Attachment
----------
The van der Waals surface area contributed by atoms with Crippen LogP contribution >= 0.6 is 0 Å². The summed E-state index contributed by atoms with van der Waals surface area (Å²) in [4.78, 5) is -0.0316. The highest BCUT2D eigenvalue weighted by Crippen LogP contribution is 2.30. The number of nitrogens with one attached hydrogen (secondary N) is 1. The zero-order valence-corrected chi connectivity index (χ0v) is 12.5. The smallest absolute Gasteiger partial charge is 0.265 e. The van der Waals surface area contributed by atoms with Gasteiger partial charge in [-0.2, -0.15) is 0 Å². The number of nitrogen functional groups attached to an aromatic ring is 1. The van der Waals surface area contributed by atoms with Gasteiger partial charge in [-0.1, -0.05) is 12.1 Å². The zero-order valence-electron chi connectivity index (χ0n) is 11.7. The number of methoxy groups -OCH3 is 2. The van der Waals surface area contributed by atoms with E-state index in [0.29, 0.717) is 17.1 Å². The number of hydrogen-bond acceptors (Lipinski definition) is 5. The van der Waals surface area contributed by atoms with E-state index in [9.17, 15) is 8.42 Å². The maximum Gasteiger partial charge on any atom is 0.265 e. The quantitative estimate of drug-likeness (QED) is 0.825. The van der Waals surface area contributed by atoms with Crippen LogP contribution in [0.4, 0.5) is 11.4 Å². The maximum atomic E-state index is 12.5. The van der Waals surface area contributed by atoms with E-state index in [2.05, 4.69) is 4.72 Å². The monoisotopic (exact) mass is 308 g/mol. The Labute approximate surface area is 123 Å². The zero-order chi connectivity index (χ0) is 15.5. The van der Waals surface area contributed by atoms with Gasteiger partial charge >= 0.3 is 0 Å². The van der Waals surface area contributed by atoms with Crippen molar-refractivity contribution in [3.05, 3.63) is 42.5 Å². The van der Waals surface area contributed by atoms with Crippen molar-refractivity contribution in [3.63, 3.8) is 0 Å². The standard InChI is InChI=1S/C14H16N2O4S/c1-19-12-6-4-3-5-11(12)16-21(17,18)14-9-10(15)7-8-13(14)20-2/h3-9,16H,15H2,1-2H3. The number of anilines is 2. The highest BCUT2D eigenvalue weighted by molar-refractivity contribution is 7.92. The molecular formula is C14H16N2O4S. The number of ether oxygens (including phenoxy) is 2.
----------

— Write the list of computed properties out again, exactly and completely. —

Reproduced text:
The van der Waals surface area contributed by atoms with Crippen LogP contribution >= 0.6 is 0 Å². The summed E-state index contributed by atoms with van der Waals surface area (Å²) in [4.78, 5) is -0.0316. The highest BCUT2D eigenvalue weighted by Crippen LogP contribution is 2.30. The number of nitrogens with one attached hydrogen (secondary N) is 1. The zero-order valence-corrected chi connectivity index (χ0v) is 12.5. The smallest absolute Gasteiger partial charge is 0.265 e. The van der Waals surface area contributed by atoms with Gasteiger partial charge in [-0.2, -0.15) is 0 Å². The number of nitrogen functional groups attached to an aromatic ring is 1. The van der Waals surface area contributed by atoms with Gasteiger partial charge in [-0.1, -0.05) is 12.1 Å². The zero-order valence-electron chi connectivity index (χ0n) is 11.7. The number of methoxy groups -OCH3 is 2. The van der Waals surface area contributed by atoms with E-state index in [0.29, 0.717) is 17.1 Å². The number of hydrogen-bond acceptors (Lipinski definition) is 5. The van der Waals surface area contributed by atoms with E-state index in [9.17, 15) is 8.42 Å². The maximum Gasteiger partial charge on any atom is 0.265 e. The quantitative estimate of drug-likeness (QED) is 0.825. The van der Waals surface area contributed by atoms with Crippen LogP contribution in [0.4, 0.5) is 11.4 Å². The maximum atomic E-state index is 12.5. The van der Waals surface area contributed by atoms with E-state index in [2.05, 4.69) is 4.72 Å². The monoisotopic (exact) mass is 308 g/mol. The Labute approximate surface area is 123 Å². The zero-order chi connectivity index (χ0) is 15.5. The van der Waals surface area contributed by atoms with Gasteiger partial charge >= 0.3 is 0 Å². The van der Waals surface area contributed by atoms with Crippen molar-refractivity contribution in [3.05, 3.63) is 42.5 Å². The van der Waals surface area contributed by atoms with Crippen molar-refractivity contribution in [3.63, 3.8) is 0 Å². The standard InChI is InChI=1S/C14H16N2O4S/c1-19-12-6-4-3-5-11(12)16-21(17,18)14-9-10(15)7-8-13(14)20-2/h3-9,16H,15H2,1-2H3. The number of anilines is 2. The highest BCUT2D eigenvalue weighted by molar-refractivity contribution is 7.92. The molecular formula is C14H16N2O4S. The number of ether oxygens (including phenoxy) is 2.